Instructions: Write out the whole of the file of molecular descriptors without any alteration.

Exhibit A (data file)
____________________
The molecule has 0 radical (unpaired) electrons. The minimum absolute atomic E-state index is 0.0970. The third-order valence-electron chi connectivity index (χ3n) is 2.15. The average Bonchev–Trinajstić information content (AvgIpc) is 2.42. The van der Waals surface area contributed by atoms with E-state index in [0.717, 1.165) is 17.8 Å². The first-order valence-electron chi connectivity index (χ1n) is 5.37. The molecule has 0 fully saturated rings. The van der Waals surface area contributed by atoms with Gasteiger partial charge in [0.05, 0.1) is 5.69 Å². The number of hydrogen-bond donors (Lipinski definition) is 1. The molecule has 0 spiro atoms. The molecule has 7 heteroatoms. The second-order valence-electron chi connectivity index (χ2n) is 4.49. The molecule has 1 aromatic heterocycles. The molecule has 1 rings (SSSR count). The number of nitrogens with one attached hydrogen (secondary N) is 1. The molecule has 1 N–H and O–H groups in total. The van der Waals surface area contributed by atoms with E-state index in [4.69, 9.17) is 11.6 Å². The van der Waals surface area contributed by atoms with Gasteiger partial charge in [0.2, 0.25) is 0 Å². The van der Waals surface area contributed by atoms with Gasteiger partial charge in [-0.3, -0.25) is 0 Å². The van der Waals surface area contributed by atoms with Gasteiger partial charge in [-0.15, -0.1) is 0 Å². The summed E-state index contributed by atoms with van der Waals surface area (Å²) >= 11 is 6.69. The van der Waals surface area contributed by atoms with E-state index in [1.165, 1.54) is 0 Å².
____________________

The molecule has 0 radical (unpaired) electrons. The minimum absolute atomic E-state index is 0.0970. The third-order valence-electron chi connectivity index (χ3n) is 2.15. The average Bonchev–Trinajstić information content (AvgIpc) is 2.42. The van der Waals surface area contributed by atoms with E-state index in [0.717, 1.165) is 17.8 Å². The first-order valence-electron chi connectivity index (χ1n) is 5.37. The molecule has 0 fully saturated rings. The van der Waals surface area contributed by atoms with Gasteiger partial charge in [0.05, 0.1) is 5.69 Å². The number of hydrogen-bond donors (Lipinski definition) is 1. The molecule has 0 spiro atoms. The molecule has 7 heteroatoms. The second-order valence-electron chi connectivity index (χ2n) is 4.49. The molecule has 1 aromatic heterocycles. The molecule has 1 rings (SSSR count). The number of nitrogens with one attached hydrogen (secondary N) is 1. The molecule has 1 N–H and O–H groups in total. The van der Waals surface area contributed by atoms with E-state index in [4.69, 9.17) is 11.6 Å². The van der Waals surface area contributed by atoms with Gasteiger partial charge in [0.2, 0.25) is 0 Å². The van der Waals surface area contributed by atoms with Gasteiger partial charge in [-0.3, -0.25) is 0 Å². The van der Waals surface area contributed by atoms with Gasteiger partial charge in [-0.15, -0.1) is 0 Å². The summed E-state index contributed by atoms with van der Waals surface area (Å²) >= 11 is 6.69. The van der Waals surface area contributed by atoms with E-state index in [1.165, 1.54) is 0 Å².